I spent the first half of today in Addis Ababa, which is the pleasant capital of Ethiopia and a major travel hub for Eastern Africa. This was my fifth trip to the dark continent and third in the last 16 months. I spent my time touring around the city with my Ethiopian tour guide in his ramshackle black and yellow taxi that is very commonplace to see in Africa. I think the cab topped out at 25mph…maybe. The good news was it only stalled twice and the friendly Ethiopian guys in the street were always happy to lend a hand in pushing the car to help get it started again.
Addis Ababa, like Ethiopia in general has been war town for most of the last century and has seen many different governments sit in its palace. Italy’s Mussolini invaded in the 1930’s and claimed it as Italian land and ordered mass executions of many of its residents and even tens of thousands more in the countryside. Next it was the British who forced the Italians out eventually and then stepped aside so the Ethiopians could self rule. That never really worked out so well.
They have fought many different wars with neighboring countries, mainly Eritrea which became independent in the early 1990’s and of course Somalia and it has seen many different Emperors rule including a stint of Socialism. They are still fighting to this day with both of those countries-it’s a real mess.
Yet Addis Ababa has persevered so to speak and ranks as one of Africa’s most important cities. It is home to one of the continents largest airlines, Ethiopian Airlines which I flew and it was really great-no complaints. Just in the last week or so, Addis served as home to summit discussions about the future of neighboring Kenya’s ridiculously botched, tainted and disputed election that was overseen by former UN Secretary General, Kofi Annan.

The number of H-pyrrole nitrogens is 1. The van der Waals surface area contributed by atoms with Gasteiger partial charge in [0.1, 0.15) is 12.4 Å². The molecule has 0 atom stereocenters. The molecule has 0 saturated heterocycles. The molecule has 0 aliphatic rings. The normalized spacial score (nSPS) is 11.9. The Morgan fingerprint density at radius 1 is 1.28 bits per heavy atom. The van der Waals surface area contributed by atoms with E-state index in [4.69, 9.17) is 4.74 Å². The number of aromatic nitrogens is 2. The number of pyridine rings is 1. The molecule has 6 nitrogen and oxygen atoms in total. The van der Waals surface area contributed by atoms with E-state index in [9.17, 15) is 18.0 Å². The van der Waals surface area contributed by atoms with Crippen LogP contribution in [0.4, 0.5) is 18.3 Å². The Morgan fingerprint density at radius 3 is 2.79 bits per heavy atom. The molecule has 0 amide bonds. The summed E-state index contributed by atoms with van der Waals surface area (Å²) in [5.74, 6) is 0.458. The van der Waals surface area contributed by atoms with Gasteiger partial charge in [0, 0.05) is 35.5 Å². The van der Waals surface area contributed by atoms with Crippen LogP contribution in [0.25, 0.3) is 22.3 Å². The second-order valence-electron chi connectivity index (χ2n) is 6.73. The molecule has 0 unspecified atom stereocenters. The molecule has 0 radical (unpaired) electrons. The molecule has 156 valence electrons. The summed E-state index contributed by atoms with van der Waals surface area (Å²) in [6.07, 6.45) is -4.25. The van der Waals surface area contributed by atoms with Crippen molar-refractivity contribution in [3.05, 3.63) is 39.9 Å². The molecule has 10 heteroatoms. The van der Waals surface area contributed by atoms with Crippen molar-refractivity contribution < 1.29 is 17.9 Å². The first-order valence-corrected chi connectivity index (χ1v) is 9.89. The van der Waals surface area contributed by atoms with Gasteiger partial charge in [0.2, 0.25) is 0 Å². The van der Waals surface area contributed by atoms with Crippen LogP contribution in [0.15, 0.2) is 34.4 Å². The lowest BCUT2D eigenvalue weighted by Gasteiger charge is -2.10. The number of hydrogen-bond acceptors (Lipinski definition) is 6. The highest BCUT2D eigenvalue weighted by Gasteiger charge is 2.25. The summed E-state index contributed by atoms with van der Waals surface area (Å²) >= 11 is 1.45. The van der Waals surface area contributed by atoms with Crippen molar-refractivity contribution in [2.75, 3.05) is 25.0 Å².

Addis on the surface is much more attractive than a lot of African cities in that it has a lovely park and just a safe, friendly vibe to it. Sometimes African cities can be downright scary. But walking around with my guide, he introduced me to many people and everyone was great. The biggest problem I had with my quick stop in Ethiopia was that I wouldn’t have time to go up and see the sites of Axum and Lalibella. But because of Ethiopias status as the regional hub, I know I will be back here at some point and will definitely get a chance to get up to them.
Flying out this afternoon in a small plane, I was treated to great views of Ethiopia’s legendary landscapes from above. Ethiopia has some of highest peaks in Africa and also some of the best trekking. From the air, I was able to see the canyons and great desert landscapes that you can’t see from the ground so it made me feel a lot better about missing some of the more historical parts up north.